LRU News

Communications students meet with Chinese professor

Thu Mar 4 2010

The Internet is helping to expose the Chinese people to more foreign ideas, said Visiting Professor Cui Ping of China.

Her comments were made during a discussion with Lenoir-Rhyne University’s Communications Club. She was invited to speak to the group of communications majors about the differences between U.S. and Chinese media. She said she is not an expert in this subject. But she answered questions about Chinese culture, media and government.

Ping’s one-year stay in Hickory is being co-sponsored by Lenoir-Rhyne and Catawba Valley Community College. She is teaching Mandarin Chinese at the two schools and is also speaking to local groups about Chinese life and culture.

Access to foreign newspapers, magazines and television programming is restricted in China, she said. In China, the news media are considered the voice of the government. However, she said TV hosts are now more likely to ask tough questions of government officials than in the past.

Access to the Internet is widely available, and it has made many Chinese people more aware of ideas and attitudes outside their own country, she said. Although China has been historically cautious about contact with foreigners, that attitude is beginning to change.

Many people in China use the Internet in the same way as Americans. For example, she said she had a Facebook account before she came to the United States. Internet dating sites are also common in China. But most Chinese are still somewhat traditional and would rather talk to a prospective date on the phone first or have a family member arrange a meeting.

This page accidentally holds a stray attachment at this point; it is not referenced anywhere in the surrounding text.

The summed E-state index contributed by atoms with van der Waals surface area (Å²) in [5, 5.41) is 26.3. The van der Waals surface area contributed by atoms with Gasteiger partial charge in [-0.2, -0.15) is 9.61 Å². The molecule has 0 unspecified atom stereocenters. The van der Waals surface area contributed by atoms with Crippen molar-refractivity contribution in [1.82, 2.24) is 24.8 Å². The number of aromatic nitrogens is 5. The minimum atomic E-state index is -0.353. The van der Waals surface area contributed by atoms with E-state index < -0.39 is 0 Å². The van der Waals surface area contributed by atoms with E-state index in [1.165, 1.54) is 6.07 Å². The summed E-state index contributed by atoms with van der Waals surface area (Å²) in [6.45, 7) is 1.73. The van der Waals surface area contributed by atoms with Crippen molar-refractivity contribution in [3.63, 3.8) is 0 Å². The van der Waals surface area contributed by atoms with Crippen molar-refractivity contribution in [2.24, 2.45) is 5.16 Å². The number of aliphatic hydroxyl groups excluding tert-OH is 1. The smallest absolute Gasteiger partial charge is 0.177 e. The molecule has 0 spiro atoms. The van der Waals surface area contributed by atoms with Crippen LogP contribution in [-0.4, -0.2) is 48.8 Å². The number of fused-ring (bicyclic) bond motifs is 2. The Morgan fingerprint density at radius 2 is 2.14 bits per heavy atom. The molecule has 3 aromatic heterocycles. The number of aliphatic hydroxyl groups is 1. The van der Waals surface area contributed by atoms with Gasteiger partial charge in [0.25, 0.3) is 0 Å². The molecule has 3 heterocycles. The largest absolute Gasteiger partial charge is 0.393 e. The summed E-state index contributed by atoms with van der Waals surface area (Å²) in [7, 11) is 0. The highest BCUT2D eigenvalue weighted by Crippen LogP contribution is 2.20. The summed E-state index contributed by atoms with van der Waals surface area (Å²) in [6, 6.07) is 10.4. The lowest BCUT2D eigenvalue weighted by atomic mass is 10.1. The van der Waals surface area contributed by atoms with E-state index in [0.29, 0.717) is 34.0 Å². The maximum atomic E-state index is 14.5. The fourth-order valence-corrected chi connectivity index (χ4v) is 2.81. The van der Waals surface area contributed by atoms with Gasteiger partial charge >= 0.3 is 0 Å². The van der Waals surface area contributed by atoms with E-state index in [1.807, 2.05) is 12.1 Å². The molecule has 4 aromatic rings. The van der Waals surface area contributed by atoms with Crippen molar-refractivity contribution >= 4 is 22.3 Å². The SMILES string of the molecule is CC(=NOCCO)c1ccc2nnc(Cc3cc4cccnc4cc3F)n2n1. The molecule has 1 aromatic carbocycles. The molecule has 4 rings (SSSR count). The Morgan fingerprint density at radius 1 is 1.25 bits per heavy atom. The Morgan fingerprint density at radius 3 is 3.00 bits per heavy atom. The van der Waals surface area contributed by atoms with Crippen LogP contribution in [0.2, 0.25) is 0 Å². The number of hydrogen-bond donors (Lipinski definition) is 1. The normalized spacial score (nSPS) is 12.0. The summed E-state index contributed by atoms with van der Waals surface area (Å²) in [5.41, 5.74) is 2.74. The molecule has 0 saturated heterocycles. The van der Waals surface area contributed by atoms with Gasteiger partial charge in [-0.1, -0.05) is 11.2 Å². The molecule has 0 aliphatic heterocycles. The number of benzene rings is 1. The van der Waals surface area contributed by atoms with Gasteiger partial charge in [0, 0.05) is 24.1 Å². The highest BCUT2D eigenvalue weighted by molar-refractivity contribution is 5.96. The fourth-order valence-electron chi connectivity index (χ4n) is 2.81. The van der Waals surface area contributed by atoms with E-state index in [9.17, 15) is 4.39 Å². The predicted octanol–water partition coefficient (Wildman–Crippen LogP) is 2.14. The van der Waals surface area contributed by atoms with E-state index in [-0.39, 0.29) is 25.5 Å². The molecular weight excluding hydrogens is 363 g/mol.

Older people and people living in rural areas are still more likely to get their news from a newspaper rather than the Internet, she said. Newspapers in the United States print more personal information, such as wedding and death announcements. Chinese newspapers do not contain that type of information.

Chinese newspapers are also more likely to emphasize official government reports than breaking news. For example, she said, the 9-11 attacks in the United States were headline news in most parts of the world. In China, the story was reported, but the lead story that day was about a Chinese government official meeting with a foreign delegation.

Television programming is varied and similar to what is found in the United States, with talk shows, games and reality TV being the most popular. Many different types of music, including American music, can be heard on Chinese radio stations.

However, she said American movies are “much, much better” than the movies produced in China. Although American movies are shown in China, some of them are heavily censored.

Most Chinese people watch movies on DVDs at home to save money. However, she has been told the Hollywood blockbuster “Avatar” is attracting large theater audiences because the movie’s 3-D effects can only be seen in theaters.

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